Inuit regions contain the worst, most overcrowded housing, Senator says
Senate committee surveying housing in Nunavut, Nunavik and Labrador
Limited housing, overcrowding, and the poor quality of life experienced by many northerners makes the need for adequate places to live greater than in the rest of the country, says Saskatchewan Senator Lillian Eva Dyck, chair of the Senate Committee on Aboriginal People.
That committee is now working on a report on the North’s housing crisis.
“I think the degree of overcrowding here is worse than it is, from what I understand, in the rest of the country. Its nothing like we’re hearing about it,” Dyck told Nunatsiaq News during a tour of an Iqaluit housing complex April 18.
In 2014, George Kuksuk, then the minister of the Nunavut Housing Corp., said more than 3,000 new housing units would be needed to meet the territory’s social housing shortfall.
Dyck and five other senators sitting on the committee, including Nunavut Senator Dennis Patterson, plan to visit several communities in the coming days to better understand the unique nature of the North’s housing shortage.
In 2015, the committee completed a similar report about housing on First Nations reserves.
But Dyck says a separate northern report is necessary as the region differs from the South fundamentally in both resource availability and jurisdiction.
“The biggest difference with First Nations housing is it’s just a federal responsibility, whereas here you have territorial government and the [Nunavut] Land Claims Agreement, different organizations that have to solve the problem,” she said.
To that end, the committee confirmed it has already spoken to Inuit stakeholders at Nunavut Tunngavik Inc. and Inuit Tapiriit Kanatami, as well as the Nunavut Housing Corp.
ITK President Natan Obed said in a presentation to the committee that Nunavut’s housing shortage is one link in a long chain of connected social issues.
Before his election as ITK president, Obed worked for NTI and represented the land claim organization on Nunavut’s suicide awareness strategy plan, alongside representatives of the GN, the RCMP and the Embrace Life Council.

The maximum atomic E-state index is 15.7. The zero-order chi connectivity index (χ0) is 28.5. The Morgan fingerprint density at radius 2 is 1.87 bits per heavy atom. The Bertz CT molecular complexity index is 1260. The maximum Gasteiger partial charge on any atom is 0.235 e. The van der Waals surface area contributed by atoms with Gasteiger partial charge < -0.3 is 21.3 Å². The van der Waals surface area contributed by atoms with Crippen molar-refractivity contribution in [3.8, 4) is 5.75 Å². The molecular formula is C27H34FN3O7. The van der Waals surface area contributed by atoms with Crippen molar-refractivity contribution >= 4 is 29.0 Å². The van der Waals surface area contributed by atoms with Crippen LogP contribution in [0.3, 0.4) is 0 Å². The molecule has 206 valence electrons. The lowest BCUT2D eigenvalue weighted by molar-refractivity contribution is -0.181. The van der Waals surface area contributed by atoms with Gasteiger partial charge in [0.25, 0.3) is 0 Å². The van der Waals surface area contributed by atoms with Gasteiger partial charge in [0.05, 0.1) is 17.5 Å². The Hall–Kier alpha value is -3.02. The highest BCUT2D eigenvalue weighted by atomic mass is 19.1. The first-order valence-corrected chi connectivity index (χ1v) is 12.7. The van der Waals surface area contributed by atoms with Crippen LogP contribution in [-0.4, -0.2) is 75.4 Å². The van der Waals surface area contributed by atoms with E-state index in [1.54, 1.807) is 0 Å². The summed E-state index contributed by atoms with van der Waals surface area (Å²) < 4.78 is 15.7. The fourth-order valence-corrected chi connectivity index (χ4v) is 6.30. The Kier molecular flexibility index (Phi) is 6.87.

“He [Obed] gave a picture of how everything is related, how the housing shortage affects the whole family,” Dyck said.
“When you have kids growing up in an overcrowded place, they have no place to study and they’re less likely to do well in school. They can’t find a job, and they’re living at home and that leads to depression. In the worst case scenario, that leads to suicide.”
Dyck wouldn’t comment on any possible recommendations that might appear in the committee’s final report, but said drawing on Inuit-owned lands might be an important factor in the future, as developable land in Nunavut is in short supply.
“You could have pockets of developments where it was owned by Inuit in conjunction with the Government of Nunavut,” Dyck said.
The possible economic activity created with those developments could in turn create more jobs for Inuit, Dyck believes.
“We do that in Saskatchewan and it’s created a huge opportunity within the city of Saskatoon, for example,” she said.
The committee is scheduled to visit Igloolik, Kuujjuaq, Sanikiluaq and Nain during its tour.
Dyck remains optimistic that the report will put pressure on the federal government to address the issue.
“I think we stand a really good chance of it raising awareness because we are a Senate committee and the Senate committees are generally very high caliber. We do ask the minister for a response, so then we actually have a lever to use, so it doesn’t just sit,” she said.
Carolyn Bennett, minister of Indigenous and Northern Affairs, already spoke with the committee and awaits its findings, Patterson confirmed.
“We told her about the report, told her about our plans. She expressed great interest in learning more about it and meeting regularly about it,” he said.
The committee’s final report is expected to be tabled in the Senate this fall.